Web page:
The trouble with the madman, Chesterton explains, is that the “world” that his explanation covers is small: “The lunatic’s theory explains a large number of things, but it does not explain them in a large way” (12). His problem is that he imagines himself to be the center of the world, which shrinks the universe to an oppressive, airless tight space. This is of course an impoverished existence, so lacking in perspective that it is likely to drive one mad. “How much larger your life would be if your self could become smaller in it,” Chesterton says in his imaginary therapy session with the lunatic.
The opposition between the poet and the logician soon morphs into an opposition between Christianity and materialism, which Chesterton seems to take as synonymous with “determinism.” The materialist scientist is like the madman in that he has “one idea,” a complete explanation of the world that he takes to go all the way down. “He understands everything, and everything does not seem worth understanding” (15). In the materialist picture, the world has shrunk down to a formula, a kind of causal machine that leaves no place for mystery, miracle, freedom, or many other things most of us understand as central to our humanity. The madman has a coherent, fully-explained cosmos, but his cosmos is only a faint representation of the actual world of human significance:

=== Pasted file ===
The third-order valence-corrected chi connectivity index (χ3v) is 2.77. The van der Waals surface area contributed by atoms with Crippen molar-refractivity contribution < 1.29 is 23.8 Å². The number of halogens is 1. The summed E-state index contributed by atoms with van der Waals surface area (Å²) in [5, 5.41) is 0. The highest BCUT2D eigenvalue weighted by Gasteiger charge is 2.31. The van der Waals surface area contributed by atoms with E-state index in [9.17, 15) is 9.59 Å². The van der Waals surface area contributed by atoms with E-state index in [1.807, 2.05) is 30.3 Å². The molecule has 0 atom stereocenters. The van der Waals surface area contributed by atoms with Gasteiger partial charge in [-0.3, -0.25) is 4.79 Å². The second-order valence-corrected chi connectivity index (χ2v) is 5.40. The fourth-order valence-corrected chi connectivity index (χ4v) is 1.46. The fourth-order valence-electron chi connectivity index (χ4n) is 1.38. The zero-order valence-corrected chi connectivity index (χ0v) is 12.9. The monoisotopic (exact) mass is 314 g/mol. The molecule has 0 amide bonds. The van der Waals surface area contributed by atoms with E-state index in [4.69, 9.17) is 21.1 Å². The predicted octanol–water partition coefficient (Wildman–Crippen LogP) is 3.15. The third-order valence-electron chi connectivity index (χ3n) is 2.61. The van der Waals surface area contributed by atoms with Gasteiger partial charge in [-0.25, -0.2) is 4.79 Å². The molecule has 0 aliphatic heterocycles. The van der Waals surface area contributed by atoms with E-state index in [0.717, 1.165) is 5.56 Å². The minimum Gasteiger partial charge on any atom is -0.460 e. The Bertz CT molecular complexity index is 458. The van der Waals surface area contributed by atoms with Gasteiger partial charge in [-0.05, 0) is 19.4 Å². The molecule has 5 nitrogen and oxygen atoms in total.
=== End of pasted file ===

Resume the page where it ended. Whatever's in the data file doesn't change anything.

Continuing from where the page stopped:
Somehow his scheme, like the lucid scheme of the madman, seems unconscious of the alien energies and the large indifference of the earth; it is not thinking of the real things of the earth, of fighting peoples or proud mothers, or first love or fear upon the sea. The earth is so very large, and the [materialist’s] cosmos is so very small. The cosmos is about the smallest hole that a man can hide his head in. (15)
Chesterton says that so far, he is not trying to show that the materialist cosmos is false, but is rather attempting to determine whether believing such a thing is healthy. The argument is that deterministic rational materialism, with its closing off of freedom and possibility, are psychologically destructive; “mysticism,” on the other hand, “keeps men sane” (19). Mysticism—the openness to mystery, to complexity, to contradiction, to the unknown—is man in his natural state, as opposed to materialists who, like madmen, “never have doubts.” This quite lovely passage at the end of the chapter sums up how Chesterton sees the dichotomy: